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A University endowment to support Providence public schools disbursed a second round of grants Wednesday to three elementary schools, as fundraisers seek to build a $10 million permanent fund.

Three grants totaling nearly $30,000 were allocated by the Fund for the Education of the Children of Providence, created in 2007 to support local public schools in response to the 2006 report of the University Steering Committee on Slavery and Justice.

The latest round of awards will fund musical education and band programs at Windmill Elementary School and Carl G. Lauro Elementary School and will support computer workstations and software updates at Martin Luther King Jr. School, said Hanna Rodriguez-Farrar '87 MA'90 PhD'09. Rodriguez-Farrar is a member of the Corporation's board of trustees and a founding member of the committee to oversee the fund, who also serves as assistant to President Ruth Simmons.

Each elementary school will receive about $10,000.

"Our main goal was to get money to students," Rodriguez-Farrar said. "It's right at the front line of student learning."

She said the committee that oversees the fund — which is made up of three members of the Corporation — aims to support projects that affect a wide range of students by providing direct access to educational programs otherwise threatened by budgetary restraints.

The University intends to raise $10 million for the fund, though it only has about $1.5 million in hand to date.

Rodriguez-Farrar said the committee considers grant proposals for initiatives with the greatest long-term impact for students. The most recent round of grants reflects this goal because the previous funding for these types of programs has "been cut big time in school budgets," she said.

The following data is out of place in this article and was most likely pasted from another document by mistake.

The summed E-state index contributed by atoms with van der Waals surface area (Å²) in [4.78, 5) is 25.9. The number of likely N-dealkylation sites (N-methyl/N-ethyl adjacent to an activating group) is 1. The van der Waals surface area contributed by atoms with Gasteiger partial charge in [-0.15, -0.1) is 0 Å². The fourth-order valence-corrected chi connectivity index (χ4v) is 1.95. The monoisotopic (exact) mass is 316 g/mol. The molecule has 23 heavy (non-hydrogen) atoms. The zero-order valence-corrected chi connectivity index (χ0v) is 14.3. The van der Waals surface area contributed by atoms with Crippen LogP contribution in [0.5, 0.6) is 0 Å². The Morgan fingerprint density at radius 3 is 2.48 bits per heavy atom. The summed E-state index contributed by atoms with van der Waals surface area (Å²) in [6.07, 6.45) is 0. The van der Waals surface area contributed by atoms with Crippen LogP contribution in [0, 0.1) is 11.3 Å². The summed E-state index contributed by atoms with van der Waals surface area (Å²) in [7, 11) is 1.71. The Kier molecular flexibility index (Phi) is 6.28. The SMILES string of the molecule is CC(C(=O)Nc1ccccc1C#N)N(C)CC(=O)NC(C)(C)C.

"There's something about the human soul that speaks to music and poetry," Rodriguez-Farrar said. "Replacing instruments is really a long-term investment."

She added that the newly created computer workstations will provide similar benefits by supporting a literacy program and allowing students and teachers to work together effectively.

Last May, the committee awarded a $118,000 grant to purchase graphing calculators to all secondary school students in Providence.

Despite the recent round of grant proposals submitted by schools across the city, Rodriguez-Farrar said the University is still looking to increase the visibility of the fund.
"One of the things that we're looking to do is get more applications," she said. "The committee would really like to see a lot more coming from the teachers and the schools."

She said part of the problem may be the size of the grants the fund looks to make — many teachers who want to fund smaller projects, such as new desks in the classroom, are daunted by proposals for larger awards.

As a result, Rodriguez-Farrar said the committee might consider offering smaller grants in the future to encourage more teachers to apply.

Despite the fund's success since its inception three years ago, Rodriguez-Farrar said she hopes to support more educational initiatives in Providence that would address "some of those gaps" created by the city's struggling economy, such as cuts to physical education programs.

"It's not just $10,000 for crayons," she said. "Hopefully, bigger things will happen going forward."



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